Previews: 28 Nov 2019

“All the right votes, but not necessarily in the right order”

With two weeks to go to the general election, there are three local council by-elections on 28 November 2019:


Oxfordshire county council; caused by the resignation of independent councillor Lynda Atkins.

Compared to last week’s interesting geographical spread, our three local by-elections this week are all superficially similar, being in small-to-medium sized towns in southern England. We’ve already had the last local by-elections from Scotland and the major urban areas of England before the December 2019 general election, so there is no more evidence to come on that score as to prospects for the Labour party. For those looking for straws in the wind, the fascinating by-election in Wallingford, Oxfordshire may well serve only to confuse matters even further.

Wallingford was an important crossing-point of the Thames in ancient times as the lowest point at which the river could be forded, and a town grew up here within the Kingdom of Wessex to exploit that. The Norman Conquest of 1066 effectively ended in Wallingford as Stigand, archbishop of Canterbury, surrendered to William, duke of Normandy; while the 1153 Treaty of Wallingford put an end to the Anarchy. In case you thought the last Parliament was anarchic, the Anarchy I’m referring to here was much worse, being essentially an eighteen-year civil war over the disputed succession to King Henry I. Wallingford Castle was a stronghold of Henry I’s daughter, the Empress Matilda, and the Treaty of Wallingford settled the succession in favour of her son Henry.

In recognition of that Henry II, as he became, gave Wallingford borough status via a Royal Charter in 1155. The town and its castle remained in royal favour until the twin catastrophes of the Black Death in 1349 and the opening of Abingdon Bridge in 1416, which robbed Wallingford of much of its passing trade. Much of the castle’s stone was transported down the river to improve Windsor, and much of what remained was destroyed after the castle’s garrison backed the wrong side in a later civil war, that of the 1640s.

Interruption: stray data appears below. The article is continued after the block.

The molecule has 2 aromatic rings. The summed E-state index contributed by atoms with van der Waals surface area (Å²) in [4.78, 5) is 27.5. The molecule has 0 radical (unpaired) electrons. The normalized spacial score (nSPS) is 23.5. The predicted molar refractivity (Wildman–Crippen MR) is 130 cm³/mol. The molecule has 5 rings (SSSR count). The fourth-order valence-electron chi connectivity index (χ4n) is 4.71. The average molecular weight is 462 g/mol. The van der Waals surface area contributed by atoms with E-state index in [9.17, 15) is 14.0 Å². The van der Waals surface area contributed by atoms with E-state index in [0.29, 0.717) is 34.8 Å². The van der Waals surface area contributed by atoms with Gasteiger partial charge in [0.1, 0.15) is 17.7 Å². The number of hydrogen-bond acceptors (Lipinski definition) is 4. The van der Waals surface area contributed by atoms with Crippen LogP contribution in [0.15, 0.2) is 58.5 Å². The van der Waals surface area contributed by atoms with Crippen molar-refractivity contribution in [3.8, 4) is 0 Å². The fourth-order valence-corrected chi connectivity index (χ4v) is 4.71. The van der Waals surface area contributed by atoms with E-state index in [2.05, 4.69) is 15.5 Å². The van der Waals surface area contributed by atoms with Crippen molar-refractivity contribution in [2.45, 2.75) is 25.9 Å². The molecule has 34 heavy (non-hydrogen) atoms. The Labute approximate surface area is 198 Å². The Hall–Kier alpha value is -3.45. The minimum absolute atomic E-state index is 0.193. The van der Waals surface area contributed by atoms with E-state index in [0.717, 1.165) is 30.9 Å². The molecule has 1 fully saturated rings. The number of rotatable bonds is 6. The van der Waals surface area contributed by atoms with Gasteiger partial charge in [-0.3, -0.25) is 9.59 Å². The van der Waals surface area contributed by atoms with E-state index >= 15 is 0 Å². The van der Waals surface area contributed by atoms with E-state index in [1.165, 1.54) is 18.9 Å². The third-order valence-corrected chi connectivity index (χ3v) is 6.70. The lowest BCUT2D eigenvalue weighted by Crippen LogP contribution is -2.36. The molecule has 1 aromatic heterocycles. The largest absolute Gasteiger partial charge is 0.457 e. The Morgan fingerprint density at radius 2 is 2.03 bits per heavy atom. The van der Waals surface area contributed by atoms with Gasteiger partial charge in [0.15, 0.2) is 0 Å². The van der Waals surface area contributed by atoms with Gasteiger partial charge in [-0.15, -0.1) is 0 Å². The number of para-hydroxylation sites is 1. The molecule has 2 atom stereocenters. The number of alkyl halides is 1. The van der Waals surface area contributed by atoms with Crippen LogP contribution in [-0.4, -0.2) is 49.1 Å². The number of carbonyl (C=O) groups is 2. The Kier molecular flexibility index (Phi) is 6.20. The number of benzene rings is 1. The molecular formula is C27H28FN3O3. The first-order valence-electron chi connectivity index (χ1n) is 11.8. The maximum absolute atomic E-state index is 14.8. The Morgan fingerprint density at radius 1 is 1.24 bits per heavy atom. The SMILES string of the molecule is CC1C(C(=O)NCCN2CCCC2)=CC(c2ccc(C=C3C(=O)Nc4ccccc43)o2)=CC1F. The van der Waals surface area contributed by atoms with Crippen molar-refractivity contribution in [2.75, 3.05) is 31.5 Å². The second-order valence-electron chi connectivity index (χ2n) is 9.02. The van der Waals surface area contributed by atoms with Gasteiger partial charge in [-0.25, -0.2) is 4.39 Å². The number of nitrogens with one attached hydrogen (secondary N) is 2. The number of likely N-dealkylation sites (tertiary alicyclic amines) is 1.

This being Oxfordshire you can’t really escape the influence of the University in that city up the river; Oxford University and indeed Oxford Brookes University both have their boat clubs in Wallingford, taking advantage of a long unobstructed stretch of the Thames here. Major employers in the town include Fugro, a Dutch multinational in the energy and infrastructure sector; and Rowse Honey, the UK’s largest honey supplier.

Wallingford’s royal charter gave it the right to elect two Members of Parliament back in the day, and famous MPs for Wallingford in the Elizabethan era included Thomas Digges, an astronomer who translated Copernicus’ heliocentric theory of the universe into English; and Sir John Fortescue of Salden, who served the first Elizabeth as Chancellor of the Exchequer. But by the eighteenth century the town was a notorious rotten borough. The franchise was restricted to male inhabitants paying the local tax of scot and lot, and at any one time there weren’t more than about 300 electors; the inevitable consequence of this was that bribery was rife, with the going rate for a vote quoted as 40 guineas in the 1816 election. The Third Reform Act abolished the Wallingford constituency and the town found itself in the Abingdon division of Berkshire; the successor to that seat, the Wantage division of Oxfordshire, has been represented since 2005 by Ed Vaizey of the Conservative party. Vaizey was one of the 21 Tory MPs who lost the whip in September 2019 for voting against a no-deal Brexit; while he did subsequently get the Conservative whip back, Vaizey is not seeking re-election in two weeks’ time.

From September to October this year Ed Vaizey was an independent, like Wallingford’s county councillor Lynda Atkins. Atkins had served since March 2008 when she won a by-election in what had previously been a Liberal Democrat seat, the Lib Dems having stood down in her favour. She polled 66% of the vote in that by-election and was subsequently re-elected three times with large majorities on each occasion. The most recent Oxfordshire county council election was in May 2017, at which Atkins won with 39% of the vote against split opposition: 24% for the Conservatives and 13% each for the Lib Dems and Labour. The Tories had hopes of winning a overall majority on the hung Oxfordshire county council in 2017 but in the event remained static on 31 seats, one short of a majority; they have formed an administration with the support of some of the county’s independent councillors, but not Atkins.